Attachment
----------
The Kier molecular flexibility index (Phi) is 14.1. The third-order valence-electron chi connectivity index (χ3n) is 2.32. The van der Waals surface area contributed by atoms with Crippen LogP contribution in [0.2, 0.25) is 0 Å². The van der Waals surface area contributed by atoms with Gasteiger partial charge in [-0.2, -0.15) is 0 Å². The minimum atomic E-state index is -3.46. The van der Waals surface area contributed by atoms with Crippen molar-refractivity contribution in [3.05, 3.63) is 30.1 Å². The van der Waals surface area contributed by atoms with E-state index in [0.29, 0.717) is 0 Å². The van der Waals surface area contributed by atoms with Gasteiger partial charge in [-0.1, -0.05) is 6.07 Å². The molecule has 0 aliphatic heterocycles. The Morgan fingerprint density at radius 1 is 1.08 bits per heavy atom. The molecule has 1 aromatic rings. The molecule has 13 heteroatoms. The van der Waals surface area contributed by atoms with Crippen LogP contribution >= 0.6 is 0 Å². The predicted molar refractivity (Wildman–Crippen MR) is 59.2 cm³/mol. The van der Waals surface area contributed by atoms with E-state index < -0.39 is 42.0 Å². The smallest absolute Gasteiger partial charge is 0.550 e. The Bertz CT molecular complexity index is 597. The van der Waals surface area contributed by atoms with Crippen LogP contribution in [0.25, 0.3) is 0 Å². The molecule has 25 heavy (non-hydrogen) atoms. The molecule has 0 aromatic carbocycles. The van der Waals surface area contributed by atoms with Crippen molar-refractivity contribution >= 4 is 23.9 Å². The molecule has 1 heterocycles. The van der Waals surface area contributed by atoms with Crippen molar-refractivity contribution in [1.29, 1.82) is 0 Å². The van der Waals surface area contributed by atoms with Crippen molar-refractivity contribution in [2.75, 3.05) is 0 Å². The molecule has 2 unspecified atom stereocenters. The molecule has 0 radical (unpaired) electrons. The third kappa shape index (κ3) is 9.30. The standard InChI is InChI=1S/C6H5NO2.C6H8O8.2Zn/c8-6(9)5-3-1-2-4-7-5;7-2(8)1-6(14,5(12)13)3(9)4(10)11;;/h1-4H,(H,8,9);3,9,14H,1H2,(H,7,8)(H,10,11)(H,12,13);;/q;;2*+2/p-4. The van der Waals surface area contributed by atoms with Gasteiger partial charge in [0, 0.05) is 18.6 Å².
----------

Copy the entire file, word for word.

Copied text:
The Kier molecular flexibility index (Phi) is 14.1. The third-order valence-electron chi connectivity index (χ3n) is 2.32. The van der Waals surface area contributed by atoms with Crippen LogP contribution in [0.2, 0.25) is 0 Å². The van der Waals surface area contributed by atoms with Gasteiger partial charge in [-0.2, -0.15) is 0 Å². The minimum atomic E-state index is -3.46. The van der Waals surface area contributed by atoms with Crippen molar-refractivity contribution in [3.05, 3.63) is 30.1 Å². The van der Waals surface area contributed by atoms with E-state index in [0.29, 0.717) is 0 Å². The van der Waals surface area contributed by atoms with Gasteiger partial charge in [-0.1, -0.05) is 6.07 Å². The molecule has 0 aliphatic heterocycles. The Morgan fingerprint density at radius 1 is 1.08 bits per heavy atom. The molecule has 1 aromatic rings. The molecule has 13 heteroatoms. The van der Waals surface area contributed by atoms with Crippen LogP contribution >= 0.6 is 0 Å². The predicted molar refractivity (Wildman–Crippen MR) is 59.2 cm³/mol. The van der Waals surface area contributed by atoms with E-state index < -0.39 is 42.0 Å². The smallest absolute Gasteiger partial charge is 0.550 e. The Bertz CT molecular complexity index is 597. The van der Waals surface area contributed by atoms with Crippen LogP contribution in [0.25, 0.3) is 0 Å². The molecule has 25 heavy (non-hydrogen) atoms. The molecule has 0 aromatic carbocycles. The van der Waals surface area contributed by atoms with Crippen molar-refractivity contribution >= 4 is 23.9 Å². The molecule has 1 heterocycles. The van der Waals surface area contributed by atoms with Crippen molar-refractivity contribution in [1.29, 1.82) is 0 Å². The van der Waals surface area contributed by atoms with Crippen molar-refractivity contribution in [2.75, 3.05) is 0 Å². The molecule has 2 unspecified atom stereocenters. The molecule has 0 radical (unpaired) electrons. The third kappa shape index (κ3) is 9.30. The standard InChI is InChI=1S/C6H5NO2.C6H8O8.2Zn/c8-6(9)5-3-1-2-4-7-5;7-2(8)1-6(14,5(12)13)3(9)4(10)11;;/h1-4H,(H,8,9);3,9,14H,1H2,(H,7,8)(H,10,11)(H,12,13);;/q;;2*+2/p-4. The van der Waals surface area contributed by atoms with Gasteiger partial charge in [0, 0.05) is 18.6 Å².